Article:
Many Paintings And Artifacts In The Invitation Have A Hidden Meaning [Exclusive]

In "Army of Thieves," Nathalie Emmanuel played a jewel thief in a zombie-adjacent world, but in "The Invitation," she's no longer content to be carrying out heists on the sidelines while monsters run amok elsewhere. "The Invitation" puts her right down in the thick of things with a "sexy aristocrat" in the countryside, per the official synopsis. The familiar "Dracula" setup betrays the film's not-so-secret vampire recipe, which is further bolstered by the appearance of fangs and blood-drinking and the name-dropping of Bram Stoker characters in the trailer for "The Invitation."

Emmanuel stars in "The Invitation" as Evie, a woman without family who discovers through a DNA test that she has a long-lost cousin, "the whitest man" her friend has ever seen. She responds to a wedding invite from him in order to learn about her family history, but as it turns out, her family tree may be something of an evergreen, while the enigmatic Walter (Thomas Doherty) may have her in mind as his immortal bride-to-be.

In /Film's interview with "The Invitation" director Jessica Thompson, the filmmaker discussed her approach to interior decoration vis-a-vis centuries-old vampires, saying: 

"To me, these people would been alive for hundreds of years, if not thousands. So it's the artifacts that they would collect throughout time. If you notice a lot of the paintings are, for instance, the abduction of the Sabine woman that we put in paintings, in sculptures that were usually about men oppressing women, basically, we thought that would be very subtle. I don't think anyone's picked up on them yet, but that's the art that [Walter] is drawn to, and I wanted a mixture of new and old."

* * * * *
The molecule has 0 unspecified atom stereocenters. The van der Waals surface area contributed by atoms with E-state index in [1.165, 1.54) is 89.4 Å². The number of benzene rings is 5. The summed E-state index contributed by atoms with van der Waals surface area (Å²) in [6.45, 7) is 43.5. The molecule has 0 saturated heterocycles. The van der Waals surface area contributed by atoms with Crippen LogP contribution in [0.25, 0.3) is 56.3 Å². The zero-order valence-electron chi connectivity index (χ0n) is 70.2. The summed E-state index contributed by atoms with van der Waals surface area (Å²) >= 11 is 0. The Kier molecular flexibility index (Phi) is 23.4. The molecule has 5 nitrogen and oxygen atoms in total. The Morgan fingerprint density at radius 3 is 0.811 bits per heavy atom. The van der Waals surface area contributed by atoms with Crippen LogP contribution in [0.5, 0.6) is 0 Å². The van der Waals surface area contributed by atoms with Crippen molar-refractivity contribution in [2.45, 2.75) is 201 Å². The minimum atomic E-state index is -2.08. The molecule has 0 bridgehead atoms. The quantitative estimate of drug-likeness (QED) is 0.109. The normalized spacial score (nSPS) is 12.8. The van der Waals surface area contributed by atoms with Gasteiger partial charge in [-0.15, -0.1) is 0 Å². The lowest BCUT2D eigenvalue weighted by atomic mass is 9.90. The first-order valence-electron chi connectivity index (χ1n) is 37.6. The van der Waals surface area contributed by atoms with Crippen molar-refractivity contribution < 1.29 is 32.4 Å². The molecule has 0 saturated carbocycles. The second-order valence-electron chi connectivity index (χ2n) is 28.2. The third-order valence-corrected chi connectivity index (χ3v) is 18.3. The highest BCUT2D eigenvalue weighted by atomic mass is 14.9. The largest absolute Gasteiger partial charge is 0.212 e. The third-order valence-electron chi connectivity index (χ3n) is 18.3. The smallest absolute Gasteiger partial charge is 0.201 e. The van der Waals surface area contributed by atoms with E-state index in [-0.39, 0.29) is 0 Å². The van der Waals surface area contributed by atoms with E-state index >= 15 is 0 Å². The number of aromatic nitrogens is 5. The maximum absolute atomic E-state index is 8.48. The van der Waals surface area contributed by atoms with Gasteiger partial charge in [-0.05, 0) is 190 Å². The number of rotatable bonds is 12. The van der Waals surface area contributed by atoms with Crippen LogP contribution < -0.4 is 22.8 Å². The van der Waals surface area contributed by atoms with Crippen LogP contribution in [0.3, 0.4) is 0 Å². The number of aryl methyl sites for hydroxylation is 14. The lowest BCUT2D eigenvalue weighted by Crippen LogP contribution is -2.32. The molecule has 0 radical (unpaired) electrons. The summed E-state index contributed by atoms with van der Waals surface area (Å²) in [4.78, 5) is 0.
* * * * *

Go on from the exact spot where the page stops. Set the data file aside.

When vases attack

Thompson also discussed putting Easter eggs in "The Invitation" that reference other vampire and horror movies. Whether intentional homages, unconscious influences, or just coincidental similarities, you can see some references like that in the trailer, which features a table full of party masks reminiscent of "Eyes Wide Shut," while the idea of a Black person being stared at by affluent white guests in a rural estate carries a whiff of "Get Out."

Collaborating with production designer Felicity Abbott, Thompson had an eye on things like vases and lighting fixtures, too. Every little detail in Walter's estate was intended to subtly convey something about the nature of the character or the themes of the movie:

"All the light fixtures in the house are extremely modern or even postmodern, very much contemporary. Me and [Felicity Abbott], the production designer, we specifically picked out specific vases, specific paintings. So the vase that [Evie] uses at the end to hurt someone, it's an old Chinese painting that depicts men dragging women along. So we tried to put that all in the artifacts, because we figured that's the world [Walter] likes and that he's created."

"The Invitation" is now playing exclusively in theaters.